After receiving Papa’s permission, I believed I’d be able to fly to Carmel without and fears, but painful trials were still to prove my vocation. It was with trembling I confided my resolution to Uncle. He showed me great tenderness but did not grant me his permission to leave. He forbade me to speak about my vocation to him until I was seventeen. It was contrary to human prudence, he said, to have a child of fifteen enter Carmel. This Carmelite life was, in the eyes of many, a life of mature reflection, and it would be doing a great wrong to the religious life to allow an inexperienced child to embrace it. Everybody would be talking about it, etc. etc. He even said that for him to decide to allow me to leave would require a miracle. I saw al reasoning with him was useless and so I left, my heart plunged into the most profound bitterness. My only consolation was prayer. I begged Jesus to perform the miracle demanded, since at this price only I’d be able to answer His call.
A long time passed by before I dared speak to him again. It was very difficult for me to go to his home, and he himself seemed to be no longer considering my vocation. I learned later on that my great sadness influenced him very much. Before allowing any ray of hope to shine in my soul, God willed to send me a painful martyrdom lasting three days. Oh! never had I understood so well as during this trial, the sorrow of Mary and Joseph during their three-day search for the divine Child Jesus. I was in a sad desert, or rather my soul was like a fragile boat delivered up to the mercy of the waves and having no pilot. I knew Jesus was there sleeping in my boat, but the night was so black it was impossible to see Him; nothing gave me any light, not a single flash came to break the dark clouds. No doubt, lightning is a dismal light, but at least if the storm had broken out in earnest I would have been able to see Jesus for one passing moment. But it was night! The dark night of the soul! I felt I was all alone in the garden of Gethsemani like Jesus, and I found no consolation on earth or from heaven; God Himself seemed to have abandoned me. Nature seemed to share in my bitter sadness, for during these three days the sun did not shine and the rain poured down in torrents. (I have noticed in all the serious circumstances of my life that nature always reflected the image of my soul. On days filled with tears the heavens cried along with me; on days of joy the sun sent forth its joyful rays in profusion and the blue skies were not obscured by a single cloud.)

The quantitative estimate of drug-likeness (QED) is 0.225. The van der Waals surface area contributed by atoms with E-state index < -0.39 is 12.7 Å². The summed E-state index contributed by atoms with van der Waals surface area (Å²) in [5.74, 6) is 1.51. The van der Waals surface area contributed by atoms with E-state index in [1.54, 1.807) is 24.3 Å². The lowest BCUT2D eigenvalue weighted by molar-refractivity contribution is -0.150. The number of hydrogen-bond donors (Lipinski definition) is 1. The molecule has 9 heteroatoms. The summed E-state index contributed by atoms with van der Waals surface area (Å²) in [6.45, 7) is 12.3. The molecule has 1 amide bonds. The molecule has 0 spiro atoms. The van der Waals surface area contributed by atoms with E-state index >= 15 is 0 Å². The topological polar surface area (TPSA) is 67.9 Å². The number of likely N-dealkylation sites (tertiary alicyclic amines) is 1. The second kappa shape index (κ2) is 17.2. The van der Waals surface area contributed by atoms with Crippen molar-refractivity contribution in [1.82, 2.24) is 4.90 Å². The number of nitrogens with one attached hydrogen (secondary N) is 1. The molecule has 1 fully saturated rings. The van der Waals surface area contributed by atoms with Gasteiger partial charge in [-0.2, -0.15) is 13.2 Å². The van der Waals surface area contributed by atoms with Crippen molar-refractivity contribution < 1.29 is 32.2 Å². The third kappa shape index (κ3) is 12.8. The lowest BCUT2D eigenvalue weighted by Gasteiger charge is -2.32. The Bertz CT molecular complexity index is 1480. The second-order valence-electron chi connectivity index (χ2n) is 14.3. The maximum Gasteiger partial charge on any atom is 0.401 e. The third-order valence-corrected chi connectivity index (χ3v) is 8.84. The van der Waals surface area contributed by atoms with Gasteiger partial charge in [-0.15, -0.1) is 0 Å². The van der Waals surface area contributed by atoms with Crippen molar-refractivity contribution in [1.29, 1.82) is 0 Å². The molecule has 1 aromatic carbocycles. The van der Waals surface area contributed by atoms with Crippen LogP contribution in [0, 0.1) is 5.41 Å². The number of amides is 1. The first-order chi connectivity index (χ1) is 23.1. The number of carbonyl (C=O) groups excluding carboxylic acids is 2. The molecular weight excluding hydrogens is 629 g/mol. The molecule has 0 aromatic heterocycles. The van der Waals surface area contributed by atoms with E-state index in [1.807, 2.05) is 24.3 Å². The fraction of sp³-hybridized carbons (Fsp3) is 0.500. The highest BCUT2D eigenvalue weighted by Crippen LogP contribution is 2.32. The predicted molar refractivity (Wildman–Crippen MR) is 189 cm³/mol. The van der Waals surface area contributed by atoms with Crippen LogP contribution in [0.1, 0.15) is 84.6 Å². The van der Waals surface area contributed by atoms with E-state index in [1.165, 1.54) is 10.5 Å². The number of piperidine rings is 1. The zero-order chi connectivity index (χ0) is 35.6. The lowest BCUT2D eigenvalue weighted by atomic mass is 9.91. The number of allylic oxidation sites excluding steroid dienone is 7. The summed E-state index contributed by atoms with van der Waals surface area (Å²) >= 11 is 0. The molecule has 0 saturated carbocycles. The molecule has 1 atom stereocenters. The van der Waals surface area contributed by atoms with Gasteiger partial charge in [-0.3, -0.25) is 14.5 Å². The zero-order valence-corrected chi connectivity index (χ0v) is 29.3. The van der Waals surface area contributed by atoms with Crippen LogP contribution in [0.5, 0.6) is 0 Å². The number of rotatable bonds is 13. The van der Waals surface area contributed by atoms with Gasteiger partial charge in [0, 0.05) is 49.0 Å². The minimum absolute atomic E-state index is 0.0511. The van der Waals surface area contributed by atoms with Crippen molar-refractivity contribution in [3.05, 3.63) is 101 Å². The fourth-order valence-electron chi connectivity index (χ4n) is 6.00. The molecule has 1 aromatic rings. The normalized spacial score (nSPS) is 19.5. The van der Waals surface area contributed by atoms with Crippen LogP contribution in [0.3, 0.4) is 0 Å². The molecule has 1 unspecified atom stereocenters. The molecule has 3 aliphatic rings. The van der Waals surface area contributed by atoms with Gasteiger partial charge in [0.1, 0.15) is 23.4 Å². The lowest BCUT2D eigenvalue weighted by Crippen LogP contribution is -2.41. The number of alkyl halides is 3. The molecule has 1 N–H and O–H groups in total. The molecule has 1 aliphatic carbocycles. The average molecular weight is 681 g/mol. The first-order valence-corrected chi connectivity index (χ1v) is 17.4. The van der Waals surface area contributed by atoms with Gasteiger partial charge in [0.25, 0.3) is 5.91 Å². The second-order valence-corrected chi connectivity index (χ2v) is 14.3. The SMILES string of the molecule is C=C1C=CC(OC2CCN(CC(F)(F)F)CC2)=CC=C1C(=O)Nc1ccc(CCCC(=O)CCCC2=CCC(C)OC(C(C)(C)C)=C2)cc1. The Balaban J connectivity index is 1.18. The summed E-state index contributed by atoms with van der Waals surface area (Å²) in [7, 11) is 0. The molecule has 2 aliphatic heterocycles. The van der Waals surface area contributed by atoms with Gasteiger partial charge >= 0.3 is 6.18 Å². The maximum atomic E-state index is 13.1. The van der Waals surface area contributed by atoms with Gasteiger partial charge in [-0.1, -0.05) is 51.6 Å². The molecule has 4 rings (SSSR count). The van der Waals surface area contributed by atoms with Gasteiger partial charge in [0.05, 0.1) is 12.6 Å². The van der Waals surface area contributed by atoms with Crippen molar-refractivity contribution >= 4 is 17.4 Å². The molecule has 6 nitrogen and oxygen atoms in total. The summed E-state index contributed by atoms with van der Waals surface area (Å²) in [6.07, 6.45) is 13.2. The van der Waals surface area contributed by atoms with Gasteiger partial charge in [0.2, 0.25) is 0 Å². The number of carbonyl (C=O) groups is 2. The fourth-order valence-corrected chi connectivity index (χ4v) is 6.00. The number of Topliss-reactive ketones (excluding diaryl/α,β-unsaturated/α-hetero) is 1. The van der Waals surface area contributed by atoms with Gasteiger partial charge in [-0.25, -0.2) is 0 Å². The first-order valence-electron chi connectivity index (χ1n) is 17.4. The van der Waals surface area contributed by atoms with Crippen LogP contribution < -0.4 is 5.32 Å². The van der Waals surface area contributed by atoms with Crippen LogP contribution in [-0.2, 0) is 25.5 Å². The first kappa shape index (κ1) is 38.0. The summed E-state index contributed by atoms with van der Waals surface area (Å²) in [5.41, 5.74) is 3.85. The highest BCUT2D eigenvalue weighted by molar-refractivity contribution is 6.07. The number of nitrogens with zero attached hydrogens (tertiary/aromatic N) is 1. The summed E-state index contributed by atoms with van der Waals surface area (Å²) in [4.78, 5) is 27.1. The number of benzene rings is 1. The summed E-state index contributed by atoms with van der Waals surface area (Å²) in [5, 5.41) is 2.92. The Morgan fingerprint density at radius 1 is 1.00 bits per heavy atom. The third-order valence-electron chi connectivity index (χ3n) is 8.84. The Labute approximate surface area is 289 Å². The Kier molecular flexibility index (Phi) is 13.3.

Finally, on the fourth day which happened to be a Saturday, the day consecrated to the sweet Queen of heaven, I went to see Uncle. What was my surprise when I saw him looking at me, and, without expressing any desire to speak to him, he had me come into his study! He began by making some gentle reproaches because I appeared to be afraid of him, and then he said it wasn't necessary to beg for a miracle, that he had only asked God to give him "a simple change of heart" and that he had been answered. Ah! I was not tempted to beg for a miracle because the miracle had been granted; Uncle was no longer the same. Without making any allusion whatsoever to "human prudence," he told me I was a little flower God wanted to gather, and he would no longer oppose it!
This definitive response was truly worthy of him. For the third time, now, this Christian of another age allowed one of the adopted daughters of his heart to go bury herself far from the world. Aunt, too, was admirable in her tenderness and prudence. I don't remember her saying a single word during my trial that could have increased my sufferings. I understood she pitied her little Thérèse. But when Uncle gave his consent, she too gave hers, but at the same time she showed me in a thousand little ways the great sorrow my departure would be for her. Alas, our dear relatives were far from expecting the same sacrifice would be asked of them twice over.2 But when God stretches out His hand to ask, His hand is never empty, and His intimate friends can draw from Him the courage and strength they need.
1Isidore Guérin was the younger brother of Saint Thérèse's mother, Zélie. With Zélie's death when Thérèse was 4, he became the official guardian of her children.
2Céline, Thérèse's sister, and Marie, cousin of Thérèse and youngest daughter of the Isidore and Céline Guérin, would both also enter Carmel after Thérèse.
from , translated by Father John Clarke, O.C.D., 1976, Washington Province of Discalced Carmelites, ICS Publications, 2131 Lincoln Road NE, Washington, DC 20002 USA, pages 105-108